Every corner of Mérida has its charm, its history, and its points of interest; the eastern part of the city, which was practically the cradle of its expansion, is no exception. It all began in Chuminópolis, the first neighborhood of Mérida, which owes its name to being a residential development owned by a landowner named José Domingo Sosa, as in México, people with the name ‘Domingo’ are nicknamed ‘Chumín’. Here are some points of interest in this area, which, for the purposes of this text, is delimited by Av. Yucatán to the north and the Kukulcán Sports Complex to the south.
Parque de la Alemán
This park gets its name from the neighborhood it is located in, dedicated to the former Mexican president Miguel Alemán. Within the same area, there is a residential development called San Miguel, which has led some people to refer to the neighborhood as ‘San Miguel Alemán’, even though no former Mexican president has been recognized by the Vatican to date.
Although it is one of the largest parks in the city, Parque de la Alemán is far from being the largest in this area. Nevertheless, it is heavily frequented due to the wide range of activities and spaces it offers. In the mornings, a significant part of its activity is related to the market located a few meters away, where you can find fruits and vegetables, meat, flowers, local snacks, and various shops. In the afternoon, it is equally easy to come across skaters performing tricks, people taking salsa lessons, as well as ubiquitous ice cream carts, corn vendors, and Marquesita stalls. There are also dog clubs, amusement rides, electric vehicles for children, walkers, runners, and much more.
Parque Recreativo del Oriente
Now, Parque Recreativo del Oriente is definitely the largest in the area. Spanning almost 11 acres, it is a wonderful place to spend a weekend afternoon or early morning. On Saturdays and Sundays, it’s a dog-lover’s paradise, as it’s the site of at least two canine obedience and agility clubs. You’ll see dogs of all ages, sizes, and breeds, all lined up to weave through poles, jump through tires, scale up ramps, and other tricky-looking obstacles; because the park covers such a large expanse, you’ll see dozens of groups working at the same time, each with a small number of dogs and owners learning different skills according to their level.
In addition to the many, many dogs, you’ll see families, boy and girl scouts, joggers, cyclists, martial artists, and even a picnic party or two. El Parque, as it’s known in the neighborhood, is also home to the Chen Ho archaeological site, making it one of 15 archaeological parks in Mérida; the pyramid bases are open to the public and climbing is allowed. On Tuesday, Thursday, Saturday, and Sunday evenings, the park’s parking area also houses a Tianguis, a market where you can find anything between a traditional Marquesita and a several-bushel laundry basket.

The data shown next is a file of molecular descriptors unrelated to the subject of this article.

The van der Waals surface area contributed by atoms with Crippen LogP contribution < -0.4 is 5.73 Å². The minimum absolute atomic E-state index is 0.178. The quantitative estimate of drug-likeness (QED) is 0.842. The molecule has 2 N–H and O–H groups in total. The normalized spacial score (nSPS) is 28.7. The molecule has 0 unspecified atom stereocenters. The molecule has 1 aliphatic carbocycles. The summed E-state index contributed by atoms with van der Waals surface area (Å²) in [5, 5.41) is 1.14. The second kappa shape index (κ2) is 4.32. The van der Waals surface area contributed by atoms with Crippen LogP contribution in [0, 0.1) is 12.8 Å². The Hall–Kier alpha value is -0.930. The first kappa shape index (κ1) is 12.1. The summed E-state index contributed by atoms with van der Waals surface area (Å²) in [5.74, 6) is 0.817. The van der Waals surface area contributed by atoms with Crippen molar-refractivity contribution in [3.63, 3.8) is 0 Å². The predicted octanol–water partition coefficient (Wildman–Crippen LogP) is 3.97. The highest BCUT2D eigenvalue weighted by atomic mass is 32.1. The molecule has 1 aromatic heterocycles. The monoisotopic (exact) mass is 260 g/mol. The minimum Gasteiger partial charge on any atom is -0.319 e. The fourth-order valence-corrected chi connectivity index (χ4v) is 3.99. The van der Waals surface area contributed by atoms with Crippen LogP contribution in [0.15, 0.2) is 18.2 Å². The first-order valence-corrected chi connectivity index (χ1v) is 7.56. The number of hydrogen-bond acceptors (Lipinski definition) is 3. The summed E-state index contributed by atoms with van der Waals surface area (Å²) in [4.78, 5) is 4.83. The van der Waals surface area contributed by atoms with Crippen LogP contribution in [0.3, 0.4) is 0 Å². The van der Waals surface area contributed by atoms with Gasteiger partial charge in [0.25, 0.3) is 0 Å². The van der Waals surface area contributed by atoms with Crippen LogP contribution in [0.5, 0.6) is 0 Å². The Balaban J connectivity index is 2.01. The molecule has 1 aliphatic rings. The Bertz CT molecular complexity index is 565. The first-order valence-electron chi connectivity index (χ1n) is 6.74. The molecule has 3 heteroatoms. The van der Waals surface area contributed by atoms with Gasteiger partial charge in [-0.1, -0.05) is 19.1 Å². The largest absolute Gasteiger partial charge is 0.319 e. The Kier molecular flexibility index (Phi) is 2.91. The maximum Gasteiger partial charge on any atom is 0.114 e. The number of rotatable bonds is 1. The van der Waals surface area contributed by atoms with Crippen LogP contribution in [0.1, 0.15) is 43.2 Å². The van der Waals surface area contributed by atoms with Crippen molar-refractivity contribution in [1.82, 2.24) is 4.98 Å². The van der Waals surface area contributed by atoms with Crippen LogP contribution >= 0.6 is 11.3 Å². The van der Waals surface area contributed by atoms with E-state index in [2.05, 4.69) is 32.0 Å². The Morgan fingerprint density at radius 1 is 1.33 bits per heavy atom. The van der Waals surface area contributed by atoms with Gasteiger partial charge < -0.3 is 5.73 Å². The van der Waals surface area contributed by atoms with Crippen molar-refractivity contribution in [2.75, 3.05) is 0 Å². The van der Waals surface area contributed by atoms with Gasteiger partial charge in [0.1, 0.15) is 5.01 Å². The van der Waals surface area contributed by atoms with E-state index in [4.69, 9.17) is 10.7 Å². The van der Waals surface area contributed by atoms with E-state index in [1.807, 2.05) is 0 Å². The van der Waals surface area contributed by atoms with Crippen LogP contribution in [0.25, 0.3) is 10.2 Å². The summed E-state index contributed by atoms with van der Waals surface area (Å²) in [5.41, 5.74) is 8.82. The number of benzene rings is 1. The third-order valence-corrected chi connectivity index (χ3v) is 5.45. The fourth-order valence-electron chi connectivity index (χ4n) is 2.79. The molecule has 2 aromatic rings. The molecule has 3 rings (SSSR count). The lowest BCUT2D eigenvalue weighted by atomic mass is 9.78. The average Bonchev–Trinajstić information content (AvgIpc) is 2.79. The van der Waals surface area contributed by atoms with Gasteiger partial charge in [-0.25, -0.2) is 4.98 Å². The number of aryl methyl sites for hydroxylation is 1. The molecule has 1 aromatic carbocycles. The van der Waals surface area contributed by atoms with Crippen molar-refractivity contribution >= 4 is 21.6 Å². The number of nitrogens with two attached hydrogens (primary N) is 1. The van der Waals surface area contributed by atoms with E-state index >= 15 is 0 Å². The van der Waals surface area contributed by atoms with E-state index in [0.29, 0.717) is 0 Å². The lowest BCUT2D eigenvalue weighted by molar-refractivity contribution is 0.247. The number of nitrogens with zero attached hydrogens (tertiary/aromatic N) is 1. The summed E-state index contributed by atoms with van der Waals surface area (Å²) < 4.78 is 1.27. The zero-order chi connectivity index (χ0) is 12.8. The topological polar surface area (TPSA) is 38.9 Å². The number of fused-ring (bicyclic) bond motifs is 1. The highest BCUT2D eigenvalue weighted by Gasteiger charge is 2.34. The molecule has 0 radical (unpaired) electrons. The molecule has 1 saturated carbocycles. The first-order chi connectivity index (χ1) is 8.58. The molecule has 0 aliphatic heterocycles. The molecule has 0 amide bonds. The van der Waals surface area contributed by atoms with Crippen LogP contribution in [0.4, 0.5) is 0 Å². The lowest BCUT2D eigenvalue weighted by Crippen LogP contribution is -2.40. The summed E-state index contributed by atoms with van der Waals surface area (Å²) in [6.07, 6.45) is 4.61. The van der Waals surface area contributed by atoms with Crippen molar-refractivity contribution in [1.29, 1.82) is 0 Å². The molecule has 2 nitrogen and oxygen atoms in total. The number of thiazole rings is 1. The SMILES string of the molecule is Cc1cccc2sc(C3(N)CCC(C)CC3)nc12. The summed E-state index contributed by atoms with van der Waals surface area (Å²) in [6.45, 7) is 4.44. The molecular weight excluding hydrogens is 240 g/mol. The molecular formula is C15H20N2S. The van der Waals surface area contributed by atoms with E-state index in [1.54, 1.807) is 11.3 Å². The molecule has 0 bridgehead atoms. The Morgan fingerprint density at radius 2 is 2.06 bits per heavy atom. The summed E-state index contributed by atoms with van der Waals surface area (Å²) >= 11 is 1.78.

Kukulcán Sports Complex
The Kukulcán Sports Complex is the largest in southeastern México, spanning 27.9 acres. In addition to multiple tennis courts, frontón (a ball game), volleyball and basketball courts, baseball and soccer fields, the complex features a swimming pool with a diving well and multipurpose halls. It also includes the Carlos Iturralde Stadium (for soccer), Kukulcán Álamo Stadium (home of the champions of the Mexican Baseball League, the Yucatán Lions), and the Zamná Polyforum, a covered arena with a capacity of over 6,000 spectators.
The municipality of Kanasín is one of the largest and most populous in the state, and we cannot talk about the eastern region without mentioning it. This municipality is famous for its gastronomy, and you have probably heard about “panuchos de Kanasín,” which you can find every day at various stalls in the downtown area or inside its famous market.
In the mornings, there is a lot of activity in the downtown area. Vendors of all kinds offer their products, and it is well known that in their market, you can find fruits, vegetables, and high-quality food at very affordable prices.
Recently, they have renovated their main square and other nearby parks, so any night of the week you can find food stalls, Marquesitas, chips, churros, and more. Their festivals and celebrations become grand spectacles and usually last for several days.
Finally, you can visit the Acuaparque, a park that’s located in Vergel. As its name suggests, you can find a small lake or pond within the park, home to dozens of species. The terrain is full of green areas, with slopes, descents, and large enough spaces for exercise.
Thanks to its vegetation and wildlife, the park is used as a venue for sighting various species, especially birds. It is an excellent place if you want to get away from the hustle and bustle of the city and connect with nature.
It is one of the most important parks in the area, and access is completely free. It is pet-friendly and has a children’s area at the bottom, restrooms, and also a space with tables, ideal for family picnics. Additionally, it is under surveillance most of the time.
Fun fact: in the past, boating was allowed on the lake, but it has been under maintenance. Hopefully, this activity can be resumed soon.
Photography by Alicia Navarrete, Arianne Osalde, and Yucatán Today for use in Yucatán Today.
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